Origins of life: corroboration of common ancestry via statistics
Just as I wrote the last post, in fact a few days earlier, an article came out in Nature entitled “A formal test of the theory of universal common ancestry“, by DL Theobald. It uses a novel approach to asses the probability that all life shares a “universal common ancestry” (UCA). The authors compare sequences of ubiquitous and conserved proteins across the three domains of life, Bacteria, Archaea and Eukarya. They arrive at the conclusion that the probability of UCA is quantitatively overwhelming:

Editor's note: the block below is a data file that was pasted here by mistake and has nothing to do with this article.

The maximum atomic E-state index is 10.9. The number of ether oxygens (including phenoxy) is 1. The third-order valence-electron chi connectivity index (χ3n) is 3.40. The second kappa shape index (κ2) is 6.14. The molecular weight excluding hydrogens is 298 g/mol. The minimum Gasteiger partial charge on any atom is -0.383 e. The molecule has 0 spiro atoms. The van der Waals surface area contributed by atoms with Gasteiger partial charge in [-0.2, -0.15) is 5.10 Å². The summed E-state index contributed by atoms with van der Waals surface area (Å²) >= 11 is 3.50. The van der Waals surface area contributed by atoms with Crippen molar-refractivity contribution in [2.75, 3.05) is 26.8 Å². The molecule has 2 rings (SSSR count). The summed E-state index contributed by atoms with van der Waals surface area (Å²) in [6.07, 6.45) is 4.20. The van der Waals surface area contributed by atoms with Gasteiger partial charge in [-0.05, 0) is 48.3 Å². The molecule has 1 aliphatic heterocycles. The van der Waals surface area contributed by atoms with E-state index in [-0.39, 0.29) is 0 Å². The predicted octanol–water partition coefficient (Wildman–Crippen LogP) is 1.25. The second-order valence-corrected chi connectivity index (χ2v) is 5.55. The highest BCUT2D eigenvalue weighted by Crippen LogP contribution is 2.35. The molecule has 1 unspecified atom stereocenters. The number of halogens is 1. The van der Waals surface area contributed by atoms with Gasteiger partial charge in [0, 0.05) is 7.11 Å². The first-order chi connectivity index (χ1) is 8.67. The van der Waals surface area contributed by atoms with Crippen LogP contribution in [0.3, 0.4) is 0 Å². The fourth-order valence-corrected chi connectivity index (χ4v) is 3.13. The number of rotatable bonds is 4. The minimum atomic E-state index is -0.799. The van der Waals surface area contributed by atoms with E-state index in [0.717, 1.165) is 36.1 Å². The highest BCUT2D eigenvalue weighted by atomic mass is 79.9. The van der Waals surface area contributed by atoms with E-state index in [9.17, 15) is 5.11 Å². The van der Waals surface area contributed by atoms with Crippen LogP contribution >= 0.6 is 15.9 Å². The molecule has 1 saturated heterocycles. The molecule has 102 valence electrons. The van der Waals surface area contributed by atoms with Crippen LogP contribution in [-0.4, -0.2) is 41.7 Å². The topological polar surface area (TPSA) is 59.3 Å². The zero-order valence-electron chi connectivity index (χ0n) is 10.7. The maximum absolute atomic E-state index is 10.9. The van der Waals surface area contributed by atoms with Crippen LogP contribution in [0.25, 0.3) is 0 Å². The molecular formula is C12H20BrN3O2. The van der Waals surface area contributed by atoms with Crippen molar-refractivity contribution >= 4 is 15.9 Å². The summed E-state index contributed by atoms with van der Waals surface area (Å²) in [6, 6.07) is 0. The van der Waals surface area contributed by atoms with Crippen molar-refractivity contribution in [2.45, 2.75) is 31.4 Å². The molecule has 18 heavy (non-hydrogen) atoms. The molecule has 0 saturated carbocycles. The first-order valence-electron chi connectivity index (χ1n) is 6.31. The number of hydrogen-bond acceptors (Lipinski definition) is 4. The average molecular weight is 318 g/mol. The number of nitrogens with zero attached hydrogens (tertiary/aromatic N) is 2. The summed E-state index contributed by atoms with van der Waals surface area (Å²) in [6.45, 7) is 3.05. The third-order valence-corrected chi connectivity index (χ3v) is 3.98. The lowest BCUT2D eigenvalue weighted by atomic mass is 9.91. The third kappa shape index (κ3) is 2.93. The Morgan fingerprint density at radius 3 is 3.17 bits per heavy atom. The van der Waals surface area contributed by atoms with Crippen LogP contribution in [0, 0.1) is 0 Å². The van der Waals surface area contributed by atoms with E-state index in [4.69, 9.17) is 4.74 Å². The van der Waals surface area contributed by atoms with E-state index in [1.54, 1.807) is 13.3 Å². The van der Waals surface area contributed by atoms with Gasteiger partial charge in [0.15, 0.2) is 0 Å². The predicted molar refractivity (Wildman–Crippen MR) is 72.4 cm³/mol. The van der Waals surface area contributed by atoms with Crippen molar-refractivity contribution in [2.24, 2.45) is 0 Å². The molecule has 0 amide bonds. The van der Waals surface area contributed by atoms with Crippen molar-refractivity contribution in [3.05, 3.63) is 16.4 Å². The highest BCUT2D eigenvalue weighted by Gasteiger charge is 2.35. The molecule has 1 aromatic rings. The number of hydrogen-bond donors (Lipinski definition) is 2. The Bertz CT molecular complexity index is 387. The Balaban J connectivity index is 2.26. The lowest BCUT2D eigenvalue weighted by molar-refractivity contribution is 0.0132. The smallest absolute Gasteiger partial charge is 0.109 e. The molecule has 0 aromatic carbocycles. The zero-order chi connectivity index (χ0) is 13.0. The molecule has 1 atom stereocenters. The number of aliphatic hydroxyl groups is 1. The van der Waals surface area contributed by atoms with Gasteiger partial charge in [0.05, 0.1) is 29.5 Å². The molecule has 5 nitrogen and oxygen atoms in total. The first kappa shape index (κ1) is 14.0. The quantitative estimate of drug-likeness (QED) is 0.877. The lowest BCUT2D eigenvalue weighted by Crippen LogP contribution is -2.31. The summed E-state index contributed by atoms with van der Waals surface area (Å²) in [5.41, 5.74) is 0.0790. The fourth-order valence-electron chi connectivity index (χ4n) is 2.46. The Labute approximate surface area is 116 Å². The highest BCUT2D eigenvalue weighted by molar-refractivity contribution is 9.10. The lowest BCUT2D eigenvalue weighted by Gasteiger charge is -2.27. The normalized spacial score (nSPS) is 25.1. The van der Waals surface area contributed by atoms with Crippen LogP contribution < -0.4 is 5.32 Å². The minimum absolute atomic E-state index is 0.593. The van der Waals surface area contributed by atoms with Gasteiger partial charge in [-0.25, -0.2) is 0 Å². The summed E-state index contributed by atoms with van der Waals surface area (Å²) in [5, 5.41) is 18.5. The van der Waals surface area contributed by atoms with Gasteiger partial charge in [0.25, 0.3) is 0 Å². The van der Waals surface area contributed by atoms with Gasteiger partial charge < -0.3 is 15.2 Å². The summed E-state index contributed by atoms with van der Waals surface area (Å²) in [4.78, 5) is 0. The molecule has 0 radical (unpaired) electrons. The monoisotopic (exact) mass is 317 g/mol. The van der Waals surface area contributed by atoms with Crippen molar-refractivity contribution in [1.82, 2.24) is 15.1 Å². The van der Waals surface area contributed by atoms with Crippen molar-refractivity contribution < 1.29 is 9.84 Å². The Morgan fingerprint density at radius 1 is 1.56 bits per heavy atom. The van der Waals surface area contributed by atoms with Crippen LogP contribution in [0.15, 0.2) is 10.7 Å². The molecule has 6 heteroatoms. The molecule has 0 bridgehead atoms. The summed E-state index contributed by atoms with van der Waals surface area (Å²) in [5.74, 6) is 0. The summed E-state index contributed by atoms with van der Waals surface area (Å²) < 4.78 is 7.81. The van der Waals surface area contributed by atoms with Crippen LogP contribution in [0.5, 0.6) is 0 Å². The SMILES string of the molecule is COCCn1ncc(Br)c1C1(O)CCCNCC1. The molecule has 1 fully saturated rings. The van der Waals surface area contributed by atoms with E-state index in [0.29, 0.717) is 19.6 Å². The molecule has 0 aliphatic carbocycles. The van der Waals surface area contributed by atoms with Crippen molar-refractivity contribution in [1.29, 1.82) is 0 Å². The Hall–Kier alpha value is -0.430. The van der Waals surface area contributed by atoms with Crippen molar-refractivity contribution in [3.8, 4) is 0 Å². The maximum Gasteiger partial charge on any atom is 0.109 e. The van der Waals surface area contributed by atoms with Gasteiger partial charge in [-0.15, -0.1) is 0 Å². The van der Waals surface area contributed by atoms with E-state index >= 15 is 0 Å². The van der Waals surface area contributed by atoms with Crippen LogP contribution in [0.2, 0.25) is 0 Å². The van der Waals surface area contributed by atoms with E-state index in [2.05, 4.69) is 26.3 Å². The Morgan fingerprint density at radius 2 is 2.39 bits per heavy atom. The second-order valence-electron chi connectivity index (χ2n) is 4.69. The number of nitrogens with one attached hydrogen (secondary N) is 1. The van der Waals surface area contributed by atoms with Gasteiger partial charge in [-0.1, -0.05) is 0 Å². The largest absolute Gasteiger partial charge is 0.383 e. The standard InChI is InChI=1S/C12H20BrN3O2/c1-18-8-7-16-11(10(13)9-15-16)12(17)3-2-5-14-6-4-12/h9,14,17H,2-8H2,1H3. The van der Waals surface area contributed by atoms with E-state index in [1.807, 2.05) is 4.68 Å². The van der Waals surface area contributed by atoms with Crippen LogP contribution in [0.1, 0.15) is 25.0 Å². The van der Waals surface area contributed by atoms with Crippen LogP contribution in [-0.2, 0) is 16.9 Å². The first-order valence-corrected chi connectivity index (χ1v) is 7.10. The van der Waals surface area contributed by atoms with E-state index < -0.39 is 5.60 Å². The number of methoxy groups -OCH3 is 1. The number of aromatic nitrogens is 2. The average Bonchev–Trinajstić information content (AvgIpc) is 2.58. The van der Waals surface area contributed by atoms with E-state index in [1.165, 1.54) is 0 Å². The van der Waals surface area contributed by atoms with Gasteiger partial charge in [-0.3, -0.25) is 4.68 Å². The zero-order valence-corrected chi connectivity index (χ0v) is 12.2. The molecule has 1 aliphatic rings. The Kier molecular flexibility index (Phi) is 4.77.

UCA is at least 10^2,860 times more probable than the closest competing hypothesis
The author notes that multiple origins of life may still be possible, but all current life extant (LAWKI) is likely of common origin. What’s new in this approach is the creative use of data to put a likelihood number on the various qualitative points made since Darwin’s assertion of UCA (and reiterated in the previous post).